Enhancing Information Security by Centralizing Your DatabaseIn addition to the benefits outlined above, improved security is a recognized plus of a centralized approach. Compared to its distributed counterpart, a centralized database maximizes data security. Because your data is held within a single system, as opposed to across a range of locations and systems, you only need to manage security in one location. You can restrict physical access to the systems, and you eliminate the risk inherent in data held on laptops or PCs, where the potential for theft, loss, or other damage can pose a threat to your data. Now you've assessed centralized vs distributed databases, and may have chosen what is best for your organization. So if you are leaning toward centralizing your database, what should you do next?
How To Centralize a Distributed DatabaseMoving from a distributed database to a centralized one may sound daunting. But the journey from distribution to centralization need not be painful. There are entity management technologies that can deliver a centralized solution for your entity data, and in doing so, deliver security benefits that extend beyond those created through centralization:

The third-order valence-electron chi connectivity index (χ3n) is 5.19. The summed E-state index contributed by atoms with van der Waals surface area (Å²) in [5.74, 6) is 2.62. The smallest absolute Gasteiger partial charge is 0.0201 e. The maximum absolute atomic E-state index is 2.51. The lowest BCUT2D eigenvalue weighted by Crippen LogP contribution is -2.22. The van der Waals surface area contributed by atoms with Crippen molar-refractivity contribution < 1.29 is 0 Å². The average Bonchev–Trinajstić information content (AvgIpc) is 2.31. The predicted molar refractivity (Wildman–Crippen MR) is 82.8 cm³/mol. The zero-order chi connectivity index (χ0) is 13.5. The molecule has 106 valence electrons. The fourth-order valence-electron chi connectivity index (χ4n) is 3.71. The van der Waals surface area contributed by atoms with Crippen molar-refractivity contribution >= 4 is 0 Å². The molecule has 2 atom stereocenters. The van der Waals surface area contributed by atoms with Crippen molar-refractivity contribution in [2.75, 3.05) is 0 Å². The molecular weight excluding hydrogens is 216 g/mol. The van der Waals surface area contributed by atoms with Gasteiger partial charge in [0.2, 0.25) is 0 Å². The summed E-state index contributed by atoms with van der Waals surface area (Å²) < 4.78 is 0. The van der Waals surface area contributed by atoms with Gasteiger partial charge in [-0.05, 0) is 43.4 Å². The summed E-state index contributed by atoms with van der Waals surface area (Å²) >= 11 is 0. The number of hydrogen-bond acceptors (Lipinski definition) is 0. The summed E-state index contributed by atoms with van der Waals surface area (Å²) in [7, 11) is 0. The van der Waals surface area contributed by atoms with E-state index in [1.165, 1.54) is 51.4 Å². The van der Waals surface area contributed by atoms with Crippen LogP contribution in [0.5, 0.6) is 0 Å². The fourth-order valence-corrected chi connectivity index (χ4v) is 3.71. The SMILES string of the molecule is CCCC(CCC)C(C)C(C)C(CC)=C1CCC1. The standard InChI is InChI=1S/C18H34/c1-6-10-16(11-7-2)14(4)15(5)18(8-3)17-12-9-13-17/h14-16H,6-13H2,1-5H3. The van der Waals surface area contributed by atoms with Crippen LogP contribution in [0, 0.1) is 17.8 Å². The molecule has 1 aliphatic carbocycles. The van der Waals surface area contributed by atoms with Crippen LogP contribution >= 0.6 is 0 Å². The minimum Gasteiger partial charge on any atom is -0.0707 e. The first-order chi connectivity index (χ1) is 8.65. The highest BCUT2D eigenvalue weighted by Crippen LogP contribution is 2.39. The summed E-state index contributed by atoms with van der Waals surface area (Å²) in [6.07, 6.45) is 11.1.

- Integrating e-signatures into your software can make the process more secure, easily auditable & less risky.
- Presenting accurate, comprehensive entity data helps you to manage and reduce the risks posed by your subsidiaries.
- Improved data governance across your entire organization.
What Next For Your Information Security Journey?Once you've been through the process of centralizing your data, you should also consider becoming certified to ISO 27001. ISO 27001 is a standard that works to establish, implement, operate, monitor, review, maintain and improve an Information Security Management System (ISMS) - it can not only support your overall cybersecurity compliance but also help to reduce data breaches and associated costs. It also gives your shareholders, employees and other stakeholders assurance that you take information security seriously.
Centralization - a Solid Foundation for Data SecurityYou've explored the centralized vs distributed databases options, what they are and evaluated the security benefits of centralizing your data. You've even been equipped with the best certification to ensure you are meeting cybersecurity standards and are protecting your company from malicious activity. So what now? Find the right software to ensure:
- Sensitive data is stored in one location, providing a single source of truth.
- Management of your entities is both accurate, compliant and boosts workflow efficiency.
- Information can be accessed on-demand at all times, by the right people, to complete routine business tasks and processes.
- Reports about governance and compliance requirements can be completed with ease.
Environmental, social and governance (ESG) issues have become more complex and multifaceted than ever before. At the same time, ESG continues to ascend on board and leadership agendas.
In this buyer’s guide, we explore what a market-leading ESG solution should look like and highlight the key areas organisations should be prioritising as they embark on their search.